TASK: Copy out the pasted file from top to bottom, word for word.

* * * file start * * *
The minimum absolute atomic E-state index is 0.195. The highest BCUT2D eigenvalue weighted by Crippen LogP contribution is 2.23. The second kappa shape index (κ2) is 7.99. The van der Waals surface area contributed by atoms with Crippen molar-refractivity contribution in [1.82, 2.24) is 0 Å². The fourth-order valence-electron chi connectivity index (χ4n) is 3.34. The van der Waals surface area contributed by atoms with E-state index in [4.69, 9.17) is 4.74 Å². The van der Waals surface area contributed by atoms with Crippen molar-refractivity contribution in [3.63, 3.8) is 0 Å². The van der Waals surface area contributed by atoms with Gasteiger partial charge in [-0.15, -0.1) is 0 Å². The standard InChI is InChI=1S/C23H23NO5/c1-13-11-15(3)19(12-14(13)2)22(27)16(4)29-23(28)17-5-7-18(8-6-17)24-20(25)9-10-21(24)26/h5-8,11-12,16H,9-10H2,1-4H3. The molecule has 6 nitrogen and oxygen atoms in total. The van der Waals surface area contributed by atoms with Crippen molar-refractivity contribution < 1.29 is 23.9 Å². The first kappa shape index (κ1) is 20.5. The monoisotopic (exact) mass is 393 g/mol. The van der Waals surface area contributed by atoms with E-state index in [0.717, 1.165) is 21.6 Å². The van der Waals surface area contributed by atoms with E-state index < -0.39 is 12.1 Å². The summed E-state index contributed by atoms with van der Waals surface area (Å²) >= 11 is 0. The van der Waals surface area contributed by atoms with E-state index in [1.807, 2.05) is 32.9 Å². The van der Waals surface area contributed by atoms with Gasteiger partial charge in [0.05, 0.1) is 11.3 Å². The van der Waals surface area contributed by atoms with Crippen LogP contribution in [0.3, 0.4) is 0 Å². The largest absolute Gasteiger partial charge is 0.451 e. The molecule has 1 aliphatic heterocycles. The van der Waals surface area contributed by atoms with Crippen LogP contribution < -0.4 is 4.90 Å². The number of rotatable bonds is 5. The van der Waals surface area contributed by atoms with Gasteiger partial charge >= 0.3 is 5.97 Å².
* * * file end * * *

The minimum absolute atomic E-state index is 0.195. The highest BCUT2D eigenvalue weighted by Crippen LogP contribution is 2.23. The second kappa shape index (κ2) is 7.99. The van der Waals surface area contributed by atoms with Crippen molar-refractivity contribution in [1.82, 2.24) is 0 Å². The fourth-order valence-electron chi connectivity index (χ4n) is 3.34. The van der Waals surface area contributed by atoms with E-state index in [4.69, 9.17) is 4.74 Å². The van der Waals surface area contributed by atoms with Crippen molar-refractivity contribution in [3.63, 3.8) is 0 Å². The van der Waals surface area contributed by atoms with Gasteiger partial charge in [-0.15, -0.1) is 0 Å². The standard InChI is InChI=1S/C23H23NO5/c1-13-11-15(3)19(12-14(13)2)22(27)16(4)29-23(28)17-5-7-18(8-6-17)24-20(25)9-10-21(24)26/h5-8,11-12,16H,9-10H2,1-4H3. The molecule has 6 nitrogen and oxygen atoms in total. The van der Waals surface area contributed by atoms with Crippen molar-refractivity contribution < 1.29 is 23.9 Å². The first kappa shape index (κ1) is 20.5. The monoisotopic (exact) mass is 393 g/mol. The van der Waals surface area contributed by atoms with E-state index in [0.717, 1.165) is 21.6 Å². The van der Waals surface area contributed by atoms with E-state index < -0.39 is 12.1 Å². The summed E-state index contributed by atoms with van der Waals surface area (Å²) >= 11 is 0. The van der Waals surface area contributed by atoms with E-state index in [1.807, 2.05) is 32.9 Å². The van der Waals surface area contributed by atoms with Gasteiger partial charge in [0.05, 0.1) is 11.3 Å². The van der Waals surface area contributed by atoms with Crippen LogP contribution in [0.3, 0.4) is 0 Å². The largest absolute Gasteiger partial charge is 0.451 e. The molecule has 1 aliphatic heterocycles. The van der Waals surface area contributed by atoms with Crippen LogP contribution < -0.4 is 4.90 Å². The number of rotatable bonds is 5. The van der Waals surface area contributed by atoms with Gasteiger partial charge >= 0.3 is 5.97 Å².